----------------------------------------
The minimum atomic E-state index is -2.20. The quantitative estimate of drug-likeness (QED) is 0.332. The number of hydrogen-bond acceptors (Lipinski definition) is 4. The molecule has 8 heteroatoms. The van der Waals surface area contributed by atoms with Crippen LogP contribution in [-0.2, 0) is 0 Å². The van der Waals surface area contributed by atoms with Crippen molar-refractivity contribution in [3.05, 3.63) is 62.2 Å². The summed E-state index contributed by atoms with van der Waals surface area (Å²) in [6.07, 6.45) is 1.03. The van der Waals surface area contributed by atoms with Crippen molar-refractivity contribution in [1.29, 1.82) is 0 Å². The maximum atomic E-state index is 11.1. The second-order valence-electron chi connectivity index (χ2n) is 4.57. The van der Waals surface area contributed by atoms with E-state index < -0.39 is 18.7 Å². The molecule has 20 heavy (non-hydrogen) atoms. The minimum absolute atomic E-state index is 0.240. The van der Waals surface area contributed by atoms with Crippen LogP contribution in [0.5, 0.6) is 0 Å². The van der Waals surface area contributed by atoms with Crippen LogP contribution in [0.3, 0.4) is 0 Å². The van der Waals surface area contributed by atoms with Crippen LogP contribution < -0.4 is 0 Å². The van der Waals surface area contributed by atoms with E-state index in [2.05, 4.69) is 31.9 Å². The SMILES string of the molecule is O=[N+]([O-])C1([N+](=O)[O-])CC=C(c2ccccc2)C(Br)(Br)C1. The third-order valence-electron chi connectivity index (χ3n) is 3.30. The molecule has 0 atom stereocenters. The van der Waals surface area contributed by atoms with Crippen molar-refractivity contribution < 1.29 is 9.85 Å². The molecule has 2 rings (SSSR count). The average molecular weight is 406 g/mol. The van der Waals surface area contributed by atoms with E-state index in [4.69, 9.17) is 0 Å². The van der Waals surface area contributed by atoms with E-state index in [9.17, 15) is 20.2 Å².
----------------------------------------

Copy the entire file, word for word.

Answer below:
The minimum atomic E-state index is -2.20. The quantitative estimate of drug-likeness (QED) is 0.332. The number of hydrogen-bond acceptors (Lipinski definition) is 4. The molecule has 8 heteroatoms. The van der Waals surface area contributed by atoms with Crippen LogP contribution in [-0.2, 0) is 0 Å². The van der Waals surface area contributed by atoms with Crippen molar-refractivity contribution in [3.05, 3.63) is 62.2 Å². The summed E-state index contributed by atoms with van der Waals surface area (Å²) in [6.07, 6.45) is 1.03. The van der Waals surface area contributed by atoms with Crippen molar-refractivity contribution in [1.29, 1.82) is 0 Å². The maximum atomic E-state index is 11.1. The second-order valence-electron chi connectivity index (χ2n) is 4.57. The van der Waals surface area contributed by atoms with E-state index < -0.39 is 18.7 Å². The molecule has 20 heavy (non-hydrogen) atoms. The minimum absolute atomic E-state index is 0.240. The van der Waals surface area contributed by atoms with Crippen LogP contribution in [0.5, 0.6) is 0 Å². The van der Waals surface area contributed by atoms with Crippen LogP contribution in [0.3, 0.4) is 0 Å². The van der Waals surface area contributed by atoms with Crippen LogP contribution < -0.4 is 0 Å². The van der Waals surface area contributed by atoms with E-state index in [2.05, 4.69) is 31.9 Å². The SMILES string of the molecule is O=[N+]([O-])C1([N+](=O)[O-])CC=C(c2ccccc2)C(Br)(Br)C1. The third-order valence-electron chi connectivity index (χ3n) is 3.30. The molecule has 0 atom stereocenters. The van der Waals surface area contributed by atoms with Crippen molar-refractivity contribution < 1.29 is 9.85 Å². The molecule has 2 rings (SSSR count). The average molecular weight is 406 g/mol. The van der Waals surface area contributed by atoms with E-state index in [4.69, 9.17) is 0 Å². The van der Waals surface area contributed by atoms with E-state index in [9.17, 15) is 20.2 Å².